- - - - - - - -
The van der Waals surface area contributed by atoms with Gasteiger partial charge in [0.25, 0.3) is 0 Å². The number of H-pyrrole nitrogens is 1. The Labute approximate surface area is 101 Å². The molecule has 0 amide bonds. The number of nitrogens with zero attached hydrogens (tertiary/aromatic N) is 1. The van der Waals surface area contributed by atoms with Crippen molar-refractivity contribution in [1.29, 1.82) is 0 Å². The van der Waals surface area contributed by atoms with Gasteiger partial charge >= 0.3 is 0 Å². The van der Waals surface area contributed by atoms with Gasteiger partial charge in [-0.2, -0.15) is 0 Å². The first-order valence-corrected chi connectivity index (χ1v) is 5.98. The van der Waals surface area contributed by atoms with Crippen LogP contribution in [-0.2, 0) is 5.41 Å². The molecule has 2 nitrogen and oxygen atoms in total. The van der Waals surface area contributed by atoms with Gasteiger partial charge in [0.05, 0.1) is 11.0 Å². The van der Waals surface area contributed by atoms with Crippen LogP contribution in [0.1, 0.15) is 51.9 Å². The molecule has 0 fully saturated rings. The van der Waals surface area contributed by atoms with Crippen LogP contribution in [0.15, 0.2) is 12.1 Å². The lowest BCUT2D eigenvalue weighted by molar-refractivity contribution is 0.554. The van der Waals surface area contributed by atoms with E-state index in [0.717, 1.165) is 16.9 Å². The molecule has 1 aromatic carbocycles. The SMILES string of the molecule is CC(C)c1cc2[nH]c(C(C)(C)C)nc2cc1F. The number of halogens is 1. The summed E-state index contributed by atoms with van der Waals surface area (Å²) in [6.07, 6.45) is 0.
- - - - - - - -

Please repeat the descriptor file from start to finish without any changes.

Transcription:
The van der Waals surface area contributed by atoms with Gasteiger partial charge in [0.25, 0.3) is 0 Å². The number of H-pyrrole nitrogens is 1. The Labute approximate surface area is 101 Å². The molecule has 0 amide bonds. The number of nitrogens with zero attached hydrogens (tertiary/aromatic N) is 1. The van der Waals surface area contributed by atoms with Crippen molar-refractivity contribution in [1.29, 1.82) is 0 Å². The van der Waals surface area contributed by atoms with Gasteiger partial charge >= 0.3 is 0 Å². The van der Waals surface area contributed by atoms with Gasteiger partial charge in [-0.2, -0.15) is 0 Å². The first-order valence-corrected chi connectivity index (χ1v) is 5.98. The van der Waals surface area contributed by atoms with Crippen LogP contribution in [-0.2, 0) is 5.41 Å². The molecule has 2 nitrogen and oxygen atoms in total. The van der Waals surface area contributed by atoms with Gasteiger partial charge in [0.05, 0.1) is 11.0 Å². The van der Waals surface area contributed by atoms with Crippen LogP contribution in [0.1, 0.15) is 51.9 Å². The molecule has 0 fully saturated rings. The van der Waals surface area contributed by atoms with Crippen LogP contribution in [0.15, 0.2) is 12.1 Å². The lowest BCUT2D eigenvalue weighted by molar-refractivity contribution is 0.554. The van der Waals surface area contributed by atoms with E-state index in [0.717, 1.165) is 16.9 Å². The molecule has 1 aromatic carbocycles. The SMILES string of the molecule is CC(C)c1cc2[nH]c(C(C)(C)C)nc2cc1F. The number of halogens is 1. The summed E-state index contributed by atoms with van der Waals surface area (Å²) in [6.07, 6.45) is 0.